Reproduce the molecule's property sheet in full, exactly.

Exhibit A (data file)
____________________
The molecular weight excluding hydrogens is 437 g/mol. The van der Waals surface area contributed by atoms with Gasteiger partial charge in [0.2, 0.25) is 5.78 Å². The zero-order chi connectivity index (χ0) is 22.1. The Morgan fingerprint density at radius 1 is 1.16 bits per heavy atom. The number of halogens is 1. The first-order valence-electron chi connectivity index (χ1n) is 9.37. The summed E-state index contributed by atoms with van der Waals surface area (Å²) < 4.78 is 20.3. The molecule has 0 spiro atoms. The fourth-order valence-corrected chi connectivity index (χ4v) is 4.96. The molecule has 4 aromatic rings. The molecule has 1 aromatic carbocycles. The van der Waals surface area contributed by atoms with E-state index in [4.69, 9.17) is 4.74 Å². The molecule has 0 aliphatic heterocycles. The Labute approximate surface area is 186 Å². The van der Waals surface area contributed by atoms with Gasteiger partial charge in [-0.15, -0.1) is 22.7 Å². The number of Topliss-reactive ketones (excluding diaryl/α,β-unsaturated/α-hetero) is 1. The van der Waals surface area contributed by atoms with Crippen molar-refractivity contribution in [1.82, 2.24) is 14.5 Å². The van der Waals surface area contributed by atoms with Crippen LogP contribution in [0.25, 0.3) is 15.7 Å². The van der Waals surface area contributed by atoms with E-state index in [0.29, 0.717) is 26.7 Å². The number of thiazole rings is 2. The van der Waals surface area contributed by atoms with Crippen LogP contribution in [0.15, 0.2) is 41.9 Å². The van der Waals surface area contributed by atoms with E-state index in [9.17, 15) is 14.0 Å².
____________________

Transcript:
The molecular weight excluding hydrogens is 437 g/mol. The van der Waals surface area contributed by atoms with Gasteiger partial charge in [0.2, 0.25) is 5.78 Å². The zero-order chi connectivity index (χ0) is 22.1. The Morgan fingerprint density at radius 1 is 1.16 bits per heavy atom. The number of halogens is 1. The first-order valence-electron chi connectivity index (χ1n) is 9.37. The summed E-state index contributed by atoms with van der Waals surface area (Å²) < 4.78 is 20.3. The molecule has 0 spiro atoms. The fourth-order valence-corrected chi connectivity index (χ4v) is 4.96. The molecule has 4 aromatic rings. The molecule has 1 aromatic carbocycles. The van der Waals surface area contributed by atoms with E-state index in [4.69, 9.17) is 4.74 Å². The molecule has 0 aliphatic heterocycles. The Labute approximate surface area is 186 Å². The van der Waals surface area contributed by atoms with Gasteiger partial charge in [-0.15, -0.1) is 22.7 Å². The number of Topliss-reactive ketones (excluding diaryl/α,β-unsaturated/α-hetero) is 1. The van der Waals surface area contributed by atoms with Crippen molar-refractivity contribution in [1.82, 2.24) is 14.5 Å². The van der Waals surface area contributed by atoms with Crippen LogP contribution in [0.25, 0.3) is 15.7 Å². The van der Waals surface area contributed by atoms with E-state index in [0.29, 0.717) is 26.7 Å². The number of thiazole rings is 2. The van der Waals surface area contributed by atoms with Crippen LogP contribution in [0.15, 0.2) is 41.9 Å². The van der Waals surface area contributed by atoms with E-state index in [9.17, 15) is 14.0 Å².